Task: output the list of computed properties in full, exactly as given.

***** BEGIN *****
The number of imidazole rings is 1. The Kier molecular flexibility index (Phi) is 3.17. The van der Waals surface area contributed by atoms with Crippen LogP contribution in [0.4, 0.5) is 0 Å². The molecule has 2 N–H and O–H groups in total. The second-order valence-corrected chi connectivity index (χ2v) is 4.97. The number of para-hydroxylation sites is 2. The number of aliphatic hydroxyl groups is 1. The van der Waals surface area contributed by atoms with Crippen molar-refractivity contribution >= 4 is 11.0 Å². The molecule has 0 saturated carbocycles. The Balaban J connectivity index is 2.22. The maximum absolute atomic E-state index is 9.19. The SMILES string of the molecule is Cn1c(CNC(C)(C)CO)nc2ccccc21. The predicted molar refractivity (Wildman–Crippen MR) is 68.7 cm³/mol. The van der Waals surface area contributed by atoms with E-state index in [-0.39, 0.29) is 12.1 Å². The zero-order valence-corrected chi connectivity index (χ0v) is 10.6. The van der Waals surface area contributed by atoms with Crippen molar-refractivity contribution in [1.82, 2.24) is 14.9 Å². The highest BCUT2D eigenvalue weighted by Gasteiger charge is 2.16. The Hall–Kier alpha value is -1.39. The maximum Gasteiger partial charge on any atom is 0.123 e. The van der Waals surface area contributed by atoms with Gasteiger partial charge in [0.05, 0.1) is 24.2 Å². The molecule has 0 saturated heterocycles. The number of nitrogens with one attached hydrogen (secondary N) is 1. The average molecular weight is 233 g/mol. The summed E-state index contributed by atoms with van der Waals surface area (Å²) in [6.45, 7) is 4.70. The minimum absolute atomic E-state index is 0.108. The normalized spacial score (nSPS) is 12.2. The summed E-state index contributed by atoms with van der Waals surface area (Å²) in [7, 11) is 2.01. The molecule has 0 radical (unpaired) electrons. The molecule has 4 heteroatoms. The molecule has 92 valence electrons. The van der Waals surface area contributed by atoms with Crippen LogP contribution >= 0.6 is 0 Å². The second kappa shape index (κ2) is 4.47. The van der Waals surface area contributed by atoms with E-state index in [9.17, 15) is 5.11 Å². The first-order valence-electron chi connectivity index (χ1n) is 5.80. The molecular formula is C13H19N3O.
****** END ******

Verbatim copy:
The number of imidazole rings is 1. The Kier molecular flexibility index (Phi) is 3.17. The van der Waals surface area contributed by atoms with Crippen LogP contribution in [0.4, 0.5) is 0 Å². The molecule has 2 N–H and O–H groups in total. The second-order valence-corrected chi connectivity index (χ2v) is 4.97. The number of para-hydroxylation sites is 2. The number of aliphatic hydroxyl groups is 1. The van der Waals surface area contributed by atoms with Crippen molar-refractivity contribution >= 4 is 11.0 Å². The molecule has 0 saturated carbocycles. The Balaban J connectivity index is 2.22. The maximum absolute atomic E-state index is 9.19. The SMILES string of the molecule is Cn1c(CNC(C)(C)CO)nc2ccccc21. The predicted molar refractivity (Wildman–Crippen MR) is 68.7 cm³/mol. The van der Waals surface area contributed by atoms with E-state index in [-0.39, 0.29) is 12.1 Å². The zero-order valence-corrected chi connectivity index (χ0v) is 10.6. The van der Waals surface area contributed by atoms with Crippen molar-refractivity contribution in [1.82, 2.24) is 14.9 Å². The highest BCUT2D eigenvalue weighted by Gasteiger charge is 2.16. The Hall–Kier alpha value is -1.39. The maximum Gasteiger partial charge on any atom is 0.123 e. The van der Waals surface area contributed by atoms with Gasteiger partial charge in [0.05, 0.1) is 24.2 Å². The molecule has 0 saturated heterocycles. The number of nitrogens with one attached hydrogen (secondary N) is 1. The average molecular weight is 233 g/mol. The summed E-state index contributed by atoms with van der Waals surface area (Å²) in [6.45, 7) is 4.70. The minimum absolute atomic E-state index is 0.108. The normalized spacial score (nSPS) is 12.2. The summed E-state index contributed by atoms with van der Waals surface area (Å²) in [7, 11) is 2.01. The molecule has 0 radical (unpaired) electrons. The molecule has 4 heteroatoms. The molecule has 92 valence electrons. The van der Waals surface area contributed by atoms with Crippen LogP contribution >= 0.6 is 0 Å². The second kappa shape index (κ2) is 4.47. The van der Waals surface area contributed by atoms with E-state index in [9.17, 15) is 5.11 Å². The first-order valence-electron chi connectivity index (χ1n) is 5.80. The molecular formula is C13H19N3O.